Sometimes he called her Winslow, her middle name, and only Winslow knew the full extent of Zac’s struggles in the five and a half years since high school: the brain tremors that felt like thunderclaps inside his skull, the sudden memory lapses in which he’d forget where he was driving or why he was walking around the hardware store, the doctors who told him his mind might be torn to pieces from all the concussions from football. She knew about the drugs and the drinking he was doing to cope. She knew about the mood swings, huge and pulverizing, the slow leaching of his hope.
“I’m not leaving,” he texted back.
He pulled into a Jimmy John’s and ate something to sober up, sending Ali Snapchats every so often to prove he wasn’t driving. Then, a couple of hours later, he texted her again:
I’m home now. Don’t worry about it.
Zac. You promised you weren’t gonna drive.
Ok sorry Alison. For everything. Idk what’s happening to me, but I’m sorry I brought you into it.
Don’t be sorry you brought me into it. I told you I’d always be there for you I just want you to be better.
Idk if there is better for ppl like me. Like I said before. If anything happens to be just by a chance of luck. Telll my family everything.
Zac Easter went inside his parents’ house, past the five mounted deer heads on the living room wall, past the Muhammad Ali poster at the top of the stairs (“Impossible Is Nothing”), and into his room: Green Bay Packers gear, bodybuilding supplements, military books bursting from the shelves, a T-shirt he got from his high school football coach with the words BIG HAMMER.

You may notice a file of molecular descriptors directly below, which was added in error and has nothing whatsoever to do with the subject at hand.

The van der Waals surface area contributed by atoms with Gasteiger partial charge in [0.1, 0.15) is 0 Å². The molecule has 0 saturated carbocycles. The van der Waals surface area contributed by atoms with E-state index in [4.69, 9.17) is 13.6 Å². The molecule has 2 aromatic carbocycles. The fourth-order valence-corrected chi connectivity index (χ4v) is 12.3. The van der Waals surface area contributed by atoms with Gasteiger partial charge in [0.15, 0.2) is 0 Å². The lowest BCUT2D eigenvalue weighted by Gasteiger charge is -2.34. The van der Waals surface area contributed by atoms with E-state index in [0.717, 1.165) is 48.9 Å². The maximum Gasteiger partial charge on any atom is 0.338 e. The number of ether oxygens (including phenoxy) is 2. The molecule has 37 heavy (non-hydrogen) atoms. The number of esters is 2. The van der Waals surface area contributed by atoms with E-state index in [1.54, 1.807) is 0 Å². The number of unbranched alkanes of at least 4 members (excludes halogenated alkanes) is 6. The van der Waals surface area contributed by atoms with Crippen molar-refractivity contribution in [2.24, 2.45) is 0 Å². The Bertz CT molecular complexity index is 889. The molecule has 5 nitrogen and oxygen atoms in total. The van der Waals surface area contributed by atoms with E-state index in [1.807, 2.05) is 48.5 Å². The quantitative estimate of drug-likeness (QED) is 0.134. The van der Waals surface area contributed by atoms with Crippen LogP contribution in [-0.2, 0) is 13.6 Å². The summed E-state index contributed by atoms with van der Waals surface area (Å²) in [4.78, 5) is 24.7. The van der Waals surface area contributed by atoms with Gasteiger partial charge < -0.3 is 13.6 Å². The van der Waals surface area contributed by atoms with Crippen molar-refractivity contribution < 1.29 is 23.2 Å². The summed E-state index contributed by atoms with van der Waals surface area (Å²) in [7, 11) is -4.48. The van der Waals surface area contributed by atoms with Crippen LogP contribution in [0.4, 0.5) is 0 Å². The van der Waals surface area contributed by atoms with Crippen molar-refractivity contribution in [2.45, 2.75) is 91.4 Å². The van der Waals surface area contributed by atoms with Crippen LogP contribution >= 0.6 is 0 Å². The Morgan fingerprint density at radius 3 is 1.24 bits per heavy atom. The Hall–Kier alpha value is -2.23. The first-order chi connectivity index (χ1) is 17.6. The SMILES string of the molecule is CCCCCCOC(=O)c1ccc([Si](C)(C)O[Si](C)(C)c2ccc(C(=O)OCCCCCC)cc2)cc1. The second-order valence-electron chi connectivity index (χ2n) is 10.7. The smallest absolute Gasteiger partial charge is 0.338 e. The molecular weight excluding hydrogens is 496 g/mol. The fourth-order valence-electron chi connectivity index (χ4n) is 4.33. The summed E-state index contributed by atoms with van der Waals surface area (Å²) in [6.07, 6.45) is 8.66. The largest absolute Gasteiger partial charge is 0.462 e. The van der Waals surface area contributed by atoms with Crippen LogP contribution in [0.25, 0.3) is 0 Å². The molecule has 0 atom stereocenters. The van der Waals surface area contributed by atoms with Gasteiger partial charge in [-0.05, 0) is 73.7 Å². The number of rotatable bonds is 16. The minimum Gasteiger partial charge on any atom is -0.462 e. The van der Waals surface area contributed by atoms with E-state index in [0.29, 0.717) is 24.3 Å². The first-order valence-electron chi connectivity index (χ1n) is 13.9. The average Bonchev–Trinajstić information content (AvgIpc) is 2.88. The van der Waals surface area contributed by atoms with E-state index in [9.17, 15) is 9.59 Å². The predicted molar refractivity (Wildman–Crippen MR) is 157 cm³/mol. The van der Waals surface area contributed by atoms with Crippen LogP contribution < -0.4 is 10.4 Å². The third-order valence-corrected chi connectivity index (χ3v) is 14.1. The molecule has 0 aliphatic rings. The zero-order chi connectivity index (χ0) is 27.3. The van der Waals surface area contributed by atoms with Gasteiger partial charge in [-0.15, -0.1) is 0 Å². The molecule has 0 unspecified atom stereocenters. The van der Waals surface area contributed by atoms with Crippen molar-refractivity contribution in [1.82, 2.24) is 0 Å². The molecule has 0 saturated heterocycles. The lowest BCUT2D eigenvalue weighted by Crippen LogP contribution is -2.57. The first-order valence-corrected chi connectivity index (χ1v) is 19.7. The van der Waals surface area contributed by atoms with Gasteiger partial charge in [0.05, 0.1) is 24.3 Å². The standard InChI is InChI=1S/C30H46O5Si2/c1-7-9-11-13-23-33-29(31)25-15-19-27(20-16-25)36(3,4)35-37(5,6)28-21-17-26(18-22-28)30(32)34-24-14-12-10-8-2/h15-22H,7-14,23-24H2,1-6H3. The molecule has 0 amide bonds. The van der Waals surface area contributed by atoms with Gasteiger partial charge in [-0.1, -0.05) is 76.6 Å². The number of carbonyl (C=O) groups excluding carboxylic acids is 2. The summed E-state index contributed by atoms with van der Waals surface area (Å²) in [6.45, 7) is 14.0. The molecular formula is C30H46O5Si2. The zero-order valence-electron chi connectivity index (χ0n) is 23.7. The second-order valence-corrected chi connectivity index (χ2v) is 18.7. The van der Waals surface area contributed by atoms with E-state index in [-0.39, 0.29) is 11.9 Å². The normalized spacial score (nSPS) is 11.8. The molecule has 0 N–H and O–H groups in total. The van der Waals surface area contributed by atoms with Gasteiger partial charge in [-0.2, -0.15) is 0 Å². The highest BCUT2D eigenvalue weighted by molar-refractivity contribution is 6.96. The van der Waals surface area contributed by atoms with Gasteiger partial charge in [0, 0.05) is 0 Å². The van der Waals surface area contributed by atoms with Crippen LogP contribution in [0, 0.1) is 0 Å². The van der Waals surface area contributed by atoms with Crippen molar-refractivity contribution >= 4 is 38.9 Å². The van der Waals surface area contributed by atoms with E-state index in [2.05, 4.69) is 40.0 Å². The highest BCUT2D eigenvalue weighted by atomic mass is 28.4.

His laptop was open to a 39-page document titled “Concussions: My Silent Struggle.” “MY LAST WISHES,” it began. He’d created the document five months ago, and the final revision was made today.
Zac Easter grabbed some ammunition, packed up the .40-caliber pistol he’d given his dad as a Father’s Day gift, and drove a few miles down the road to Lake Ahquabi State Park. It was a place where he’d gone swimming throughout his childhood; he and Ali liked to go there and lie on the beach and look at the clouds. “Ahquabi” is from an ancient Algonquian language. It means “resting place.”
Around sunset, Zac took a picture of the lake, then he posted a status update on Facebook:
Dear friends and family,
If your reading this than God bless the times we’ve had together. Please forgive me. I’m taking the selfish road out. Only God understands what I’ve been through. No good times will be forgotten and I will always watch over you. Please if anything remember me by the person I am not by my actions. I will always watch over you! Please, please, don’t take the easy way out like me. Fist pumps for Jesus and fist pumps for me. Party on wayne!!;)
Growing up, his nickname was Hoad. On Saturday mornings, the three Easter boys—Myles Jr. was the eldest, then Zac, then Levi—would crowd around the TV to watch Garfield and Friends. Odie was the mutt—impossibly energetic, tongue wagging, ears flopping. Friends with everyone. That was Zac. “Zac never stopped running. Everything he did was at full charge,” says his mother, Brenda. Over time the name evolved, the way nicknames do—Odie morphing into Hodie, Hodie shrinking to Hoad.